The Arctic is on track to be free of sea ice this year or next for the first time in more than 100,000 years, a leading scientist has claimed.
Provisional satellite data produced by the US National Snow & Ice Data Centre shows there were just over 11.1 million square kilometres of sea ice on 1 June this year, compared to the average for the last 30 years of nearly 12.7 million square kilometres.
This difference – more than 1.5 million square kilometres – is about the same size as about six United Kingdoms.
Professor Peter Wadhams, head of the Polar Ocean Physics Group at Cambridge University, told The Independent that the latest figures largely bore out a controversial prediction he made four years ago.
“My prediction remains that the Arctic ice may well disappear, that is, have an area of less than one million square kilometres for September of this year,” he said.
“Even if the ice doesn’t completely disappear, it is very likely that this will be a record low year. I’m convinced it will be less than 3.4 million square kilometres [the current record low].
“I think there’s a reasonable chance it could get down to a million this year and if it doesn’t do it this year, it will do it next year.
“Ice free means the central part of the Arctic and the North Pole is ice free.”
Most of the remaining ice within the Arctic Circle would be trapped among the myriad of islands along Canada’s north coast.
The last time the Arctic was clear of ice is believed to be about 100,000 to 120,000 years ago.
The rapid warming of the polar region has been linked with extreme weather events such as “bomb cyclones”, flooding in the UK and out-of-season tornadoes in the United States.
And the sea ice off the north coast of Russia, which normally insulates the water below to keep it cool, is no longer present for much of the year, allowing the sea to get significantly warmer than before.
Loss of Antarctic ice has soared by 75 per cent in just 10 years
Scientists have monitored greenhouse gas methane – once frozen on the sea bed – bubbling up to the surface at an alarming rate.
According to one study published in the journal Nature by Professor Wadhams and others, this could produce an average rise in global temperature of 0.6 degrees Celsius in just five years.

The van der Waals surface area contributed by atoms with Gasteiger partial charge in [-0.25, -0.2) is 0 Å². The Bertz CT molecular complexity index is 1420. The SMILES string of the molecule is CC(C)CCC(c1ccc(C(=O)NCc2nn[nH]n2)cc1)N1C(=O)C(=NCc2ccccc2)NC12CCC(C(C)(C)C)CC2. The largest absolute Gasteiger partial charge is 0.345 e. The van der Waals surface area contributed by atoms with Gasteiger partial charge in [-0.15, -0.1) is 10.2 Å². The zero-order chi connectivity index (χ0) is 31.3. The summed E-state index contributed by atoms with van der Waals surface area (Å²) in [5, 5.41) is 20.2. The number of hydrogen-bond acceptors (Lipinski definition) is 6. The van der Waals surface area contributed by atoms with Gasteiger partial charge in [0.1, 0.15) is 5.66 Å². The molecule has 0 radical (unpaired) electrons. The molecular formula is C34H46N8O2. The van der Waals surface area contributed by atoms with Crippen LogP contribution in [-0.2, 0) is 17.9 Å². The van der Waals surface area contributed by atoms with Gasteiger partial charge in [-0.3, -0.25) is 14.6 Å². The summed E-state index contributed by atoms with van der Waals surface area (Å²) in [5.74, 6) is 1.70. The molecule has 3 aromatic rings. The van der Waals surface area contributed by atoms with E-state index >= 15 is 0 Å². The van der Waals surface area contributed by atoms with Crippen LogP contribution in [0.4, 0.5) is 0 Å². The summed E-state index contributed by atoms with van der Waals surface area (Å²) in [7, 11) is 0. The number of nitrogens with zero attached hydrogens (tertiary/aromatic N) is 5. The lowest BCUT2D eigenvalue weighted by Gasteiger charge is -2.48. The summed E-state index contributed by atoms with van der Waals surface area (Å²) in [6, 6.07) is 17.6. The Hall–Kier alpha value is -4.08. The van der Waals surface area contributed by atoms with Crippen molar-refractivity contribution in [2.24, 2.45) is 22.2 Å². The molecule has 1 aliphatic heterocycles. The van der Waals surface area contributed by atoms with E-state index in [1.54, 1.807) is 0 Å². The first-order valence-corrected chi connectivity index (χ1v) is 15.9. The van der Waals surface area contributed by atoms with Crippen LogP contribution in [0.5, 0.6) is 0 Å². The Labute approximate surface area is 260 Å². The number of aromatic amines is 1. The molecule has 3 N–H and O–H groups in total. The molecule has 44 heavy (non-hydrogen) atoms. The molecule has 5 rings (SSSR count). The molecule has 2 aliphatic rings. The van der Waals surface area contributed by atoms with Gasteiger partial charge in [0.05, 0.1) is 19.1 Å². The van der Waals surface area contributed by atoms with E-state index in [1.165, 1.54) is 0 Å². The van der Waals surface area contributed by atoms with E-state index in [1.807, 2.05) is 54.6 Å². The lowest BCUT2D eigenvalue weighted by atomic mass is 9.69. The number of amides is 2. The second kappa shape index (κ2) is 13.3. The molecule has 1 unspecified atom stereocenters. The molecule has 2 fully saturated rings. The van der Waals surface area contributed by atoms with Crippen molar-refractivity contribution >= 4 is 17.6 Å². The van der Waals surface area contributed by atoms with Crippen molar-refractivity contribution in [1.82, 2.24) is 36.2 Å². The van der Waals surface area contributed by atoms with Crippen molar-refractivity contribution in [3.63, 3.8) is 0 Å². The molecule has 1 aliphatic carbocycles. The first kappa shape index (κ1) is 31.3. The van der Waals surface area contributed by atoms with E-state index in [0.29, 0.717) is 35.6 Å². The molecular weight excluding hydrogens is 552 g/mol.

“That would be a very, very serious upward jerk to global warming,” Professor Wadhams said, saying the prospect was “frightening”.
Less sea ice also means the surface of the Earth is darker, so it absorbs more of the sun’s energy.
“When the sea ice retreats, it changes the whole situation. People are right to be concerned about the sea ice retreat and disappearance mainly because of all these other feedbacks,” Professor Wadhams added.
Sea ice is usually at its lowest in September and starts to build again when the winter sets in.
Dr Peter Gleick, a leading climatologist, said he had “no idea” if Professor Wadhams’ prediction was correct.
And he added: “If it's wrong, this kind of projection leads to climate sceptics and deniers to criticize the entire community.”
However Dr Gleick said Professor Wadhams was right to sound a warning about the rising temperatures in the region, saying it was “extraordinarily disturbing even in a world of disturbing news about accelerating climate change”.
“An ice-free - and even an ice-reduced - Arctic is leading to global impacts on weather and ecosystems, and most importantly, that the changes in the Arctic presage dramatic fundamental changes in climate throughout the globe,” he said.
“We're on a runaway train, scientists are blowing the whistle, but politicians are still shovelling coal into the engine.”
Professor Jennifer Francis, of Rutgers University in the US, who has studied the effect of the Arctic on the weather in the rest of the northern hemisphere, was also sceptical about Professor Wadhams' prediction, saying it was “highly unlikely” to come true this year.
She said she thought this would not happen until sometime between 2030 and 2050.
But Professor Francis stressed: “We are definitely looking at a very unusual situation up in the Arctic.
“The ice is very low and there have been record-breaking low amounts of ice in January, February, March, April and now May, so this is very worrisome.
“I think we are going to see perhaps a new record [in September], that’s very possible.”